Pertussis (whooping cough)

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About the vaccine

The pertussis (whooping cough) vaccine protects against a serious infection of the airways caused by pertussis bacteria. Pertussis can cause pneumonia, convulsions, brain damage or death. 

Vaccines are very safe. It is much safer to get the vaccine than to get pertussis.

Who should get the vaccine?

The pertussis vaccine is provided free in BC to infants and children as part of their routine immunizations.  It is also provided free to adults who have not been immunized against pertussis or whose immunization history is unknown. A booster dose of the pertussis vaccine is recommended for adults who were immunized in childhood but is not provided for free in BC.

The pertussis vaccine is combined with other vaccines so a person can receive protection from several diseases with one shot.  Several different vaccines are used to prevent pertussis among infants, children, adolescents and adults:

*Click on the link for more information about the vaccine, including the benefits, possible reactions after the vaccine and who should not get the vaccine.

Diphtheria, Tetanus, Pertussis, Hepatitis B, Polio and Haemophilus influenzae type b (DTaP-HB-IPV-Hib) Vaccine: This vaccine is given as a series of 3 doses to infants at 2, 4 and 6 months of age.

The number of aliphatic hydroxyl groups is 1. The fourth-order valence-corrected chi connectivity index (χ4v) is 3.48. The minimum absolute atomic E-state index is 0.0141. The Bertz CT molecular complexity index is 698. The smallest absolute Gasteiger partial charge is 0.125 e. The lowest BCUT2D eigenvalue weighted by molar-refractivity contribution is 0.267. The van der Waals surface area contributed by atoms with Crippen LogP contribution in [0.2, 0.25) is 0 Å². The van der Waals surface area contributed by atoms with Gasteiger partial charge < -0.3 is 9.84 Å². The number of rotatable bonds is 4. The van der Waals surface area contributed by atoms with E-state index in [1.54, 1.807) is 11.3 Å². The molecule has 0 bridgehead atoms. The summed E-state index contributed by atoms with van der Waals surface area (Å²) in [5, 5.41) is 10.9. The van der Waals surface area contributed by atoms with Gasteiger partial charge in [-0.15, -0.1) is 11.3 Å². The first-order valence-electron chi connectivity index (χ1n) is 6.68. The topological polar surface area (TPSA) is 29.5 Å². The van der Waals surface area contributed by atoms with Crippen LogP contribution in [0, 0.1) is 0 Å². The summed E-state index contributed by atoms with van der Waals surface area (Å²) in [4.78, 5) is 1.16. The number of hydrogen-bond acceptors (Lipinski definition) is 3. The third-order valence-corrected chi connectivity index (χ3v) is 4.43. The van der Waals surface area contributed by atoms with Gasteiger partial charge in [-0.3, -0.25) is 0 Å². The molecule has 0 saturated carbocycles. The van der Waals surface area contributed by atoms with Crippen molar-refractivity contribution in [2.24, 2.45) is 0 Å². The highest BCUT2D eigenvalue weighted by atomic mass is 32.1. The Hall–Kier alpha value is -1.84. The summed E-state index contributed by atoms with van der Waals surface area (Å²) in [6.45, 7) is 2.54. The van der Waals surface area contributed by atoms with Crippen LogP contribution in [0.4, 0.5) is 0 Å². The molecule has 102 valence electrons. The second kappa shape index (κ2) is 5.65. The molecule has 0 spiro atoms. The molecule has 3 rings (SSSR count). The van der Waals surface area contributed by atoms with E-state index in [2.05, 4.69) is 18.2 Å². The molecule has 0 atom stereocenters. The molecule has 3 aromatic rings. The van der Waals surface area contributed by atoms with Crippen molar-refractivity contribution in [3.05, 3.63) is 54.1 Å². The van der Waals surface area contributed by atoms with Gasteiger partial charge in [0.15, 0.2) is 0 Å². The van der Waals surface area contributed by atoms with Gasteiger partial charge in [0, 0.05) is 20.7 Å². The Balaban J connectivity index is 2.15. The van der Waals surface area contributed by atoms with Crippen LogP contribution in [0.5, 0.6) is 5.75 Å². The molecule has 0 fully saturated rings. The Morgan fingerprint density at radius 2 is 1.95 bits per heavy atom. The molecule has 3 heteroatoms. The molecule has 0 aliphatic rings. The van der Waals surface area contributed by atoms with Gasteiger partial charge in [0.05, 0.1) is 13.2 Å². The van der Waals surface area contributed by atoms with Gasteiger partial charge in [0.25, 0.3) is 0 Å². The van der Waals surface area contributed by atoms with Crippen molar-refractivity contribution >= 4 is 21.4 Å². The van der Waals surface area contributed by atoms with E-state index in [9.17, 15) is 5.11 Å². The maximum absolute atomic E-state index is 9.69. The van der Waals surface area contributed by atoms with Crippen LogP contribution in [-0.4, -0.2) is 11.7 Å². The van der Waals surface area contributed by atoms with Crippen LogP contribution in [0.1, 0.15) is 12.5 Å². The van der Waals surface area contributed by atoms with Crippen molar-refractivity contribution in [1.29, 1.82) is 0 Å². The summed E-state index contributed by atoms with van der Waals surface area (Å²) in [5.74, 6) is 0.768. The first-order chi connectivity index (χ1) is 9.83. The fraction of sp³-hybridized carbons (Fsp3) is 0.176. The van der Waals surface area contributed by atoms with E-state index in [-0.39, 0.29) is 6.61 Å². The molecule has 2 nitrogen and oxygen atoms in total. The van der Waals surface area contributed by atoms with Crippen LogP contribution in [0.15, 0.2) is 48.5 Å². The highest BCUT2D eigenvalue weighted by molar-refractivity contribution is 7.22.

Diphtheria, Tetanus, Pertussis, Polio, Haemophilus influenzae type b (DTaP-IPV-Hib) Vaccine: Infants receive this vaccine as a booster dose at 18 months of age after completing a 3 dose primary series of DTaP-HB-IPV-Hib. 

Diphtheria, Tetanus, Pertussis, Polio (DTaP-IPV) Vaccine: This vaccine is given as a single dose to kindergarten-age children starting at age 4. This is a booster dose for children who were immunized against these diseases at a younger age.

Tetanus, Diphtheria, Pertussis (Tdap) Vaccine: This vaccine is given to all students in grade 9. This is a booster dose for children immunized against these diseases at a younger age. This vaccine is also given to adults.

Vaccines are available from public health units, doctors' offices and pharmacies (for people 5 years of age and older).  Anyone who is not eligible for a free pertussis vaccine can purchase it at most pharmacies and travel clinics.  Services vary across BC. 

About the disease

What does pertussis (whooping cough) sound like?

This site can tell you.

  • Pertussis (whooping cough) is a respiratory infection that is caused by a bacteria (germ) found in the throat
  • The germ is spread by coughing and sneezing
  • Pertussis (whooping cough) starts like a common cold, with sneezing, runny nose, low-grade fever and a mild cough. But over the next week or 2 the cough gets worse and worse, leading to really bad coughing spells that often end with a whoop (which is where the name whooping cough came from).
  • Risk of convulsions or seizures: (1 out of 30 cases);
  • Risk of encephalopathy (brain damage): (1 out of 100 cases)
  • About 1 infant out of every 170 who gets pertussis (whooping cough) will die from it. Most deaths (4 out of 5) are babies under a year old

There is less pertussis (whooping cough) disease in BC because of routine childhood vaccination programs

For more information about the disease and the vaccine, go to the Pertussis (Whooping Cough) (15c) HealthLink BC File

Hear what a pertussis cough sounds like

Photo courtesy of Centers of Disease Control and Prevention. More vaccine preventable disease images